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Where Words Fail, Music Speaks

clusterbusters-facebook-header

Two lovely author friends – Kyra Lennon and Clare Dugmore – are editing an anthology, Where Words Fail, Music Speaks, in aid of research into cluster headaches, a debilitating condition suffered by more people than you’d think. Kyra knows at least a couple of people who suffer which inspired her to create the anthology.

And one my of stories is going to be included!

The cover reveal is scheduled for 14 March, and we would be so grateful if you are able to share it on your blog/website. The sign up form is right here!

Thank you!

 

 

My tips for submitting

My last post, My rules for writing, was quite popular, so I got cocky and started thinking maybe I could actually help writers.

Here are a few tips about how to submit your work, because this seems to cause either rejection-quote-2-picture-quote-1agony or resentment, as your darlings are repeatedly rejected. These tips will work just as well for online and print journals, small press publishers and agents.

(Note: some of these tips might sound harsh, but they come with love as – as I shared in the last post – many, many, many years of experience)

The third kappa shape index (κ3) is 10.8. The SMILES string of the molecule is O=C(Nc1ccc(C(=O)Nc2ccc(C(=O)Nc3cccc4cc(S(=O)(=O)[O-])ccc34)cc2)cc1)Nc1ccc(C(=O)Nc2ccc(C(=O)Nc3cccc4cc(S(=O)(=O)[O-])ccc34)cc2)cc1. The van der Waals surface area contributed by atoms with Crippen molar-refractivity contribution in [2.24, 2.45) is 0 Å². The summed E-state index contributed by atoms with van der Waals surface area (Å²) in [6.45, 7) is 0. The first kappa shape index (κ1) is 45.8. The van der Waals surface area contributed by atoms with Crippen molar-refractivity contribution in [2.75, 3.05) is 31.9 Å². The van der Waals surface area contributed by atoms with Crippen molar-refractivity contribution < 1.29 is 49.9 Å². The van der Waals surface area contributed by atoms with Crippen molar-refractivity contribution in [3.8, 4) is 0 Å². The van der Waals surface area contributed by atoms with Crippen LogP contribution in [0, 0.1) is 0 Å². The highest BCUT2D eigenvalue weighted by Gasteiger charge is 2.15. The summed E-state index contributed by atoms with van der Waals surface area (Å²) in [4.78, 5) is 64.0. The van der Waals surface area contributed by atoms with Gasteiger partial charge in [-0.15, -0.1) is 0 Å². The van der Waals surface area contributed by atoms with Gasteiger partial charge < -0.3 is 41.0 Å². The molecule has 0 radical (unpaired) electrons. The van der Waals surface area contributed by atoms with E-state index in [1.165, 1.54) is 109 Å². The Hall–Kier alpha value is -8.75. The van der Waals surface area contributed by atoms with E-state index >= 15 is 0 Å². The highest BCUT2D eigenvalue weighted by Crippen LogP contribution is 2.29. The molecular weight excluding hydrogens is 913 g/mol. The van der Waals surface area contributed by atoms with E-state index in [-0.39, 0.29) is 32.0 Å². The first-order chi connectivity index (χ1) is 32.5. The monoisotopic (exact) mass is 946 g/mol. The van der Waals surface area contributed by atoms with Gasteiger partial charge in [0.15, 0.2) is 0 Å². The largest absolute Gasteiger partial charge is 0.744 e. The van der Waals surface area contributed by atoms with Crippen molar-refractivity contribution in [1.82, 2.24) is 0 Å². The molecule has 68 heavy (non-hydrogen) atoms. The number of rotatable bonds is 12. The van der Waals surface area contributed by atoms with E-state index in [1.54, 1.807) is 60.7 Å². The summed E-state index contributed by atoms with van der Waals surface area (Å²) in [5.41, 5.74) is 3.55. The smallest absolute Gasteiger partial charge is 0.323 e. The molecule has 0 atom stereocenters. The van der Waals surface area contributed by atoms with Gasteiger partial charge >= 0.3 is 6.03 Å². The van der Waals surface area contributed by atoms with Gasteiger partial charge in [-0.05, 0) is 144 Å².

1. Just as with editing, you need to distance yourself from your manuscript when you’re submitting, because your first-choice agent/journal is not obliged to accept your work. You have become a salesperson, they are your customer. If they don’t want it, you can’t force them, and it isn’t personal. How many times have you said ‘no thank you’ to a cold-caller offering double glazing? When you submit, you are the cold-caller.
  2. Follow the individual guidelines of each market – word counts, ms layout, and extra requirements might all be mentioned specifically.
  3. Be professional. Check the name of the editor/agent, and begin your email ‘Dear…’ or if that feels too fusty, perhaps Good Morning… or Good Afternoon. Never Hi, or Hey or skip that part altogether. Your first approach should be formal; once you have a relationship (or even a second/third email) you can relax a little.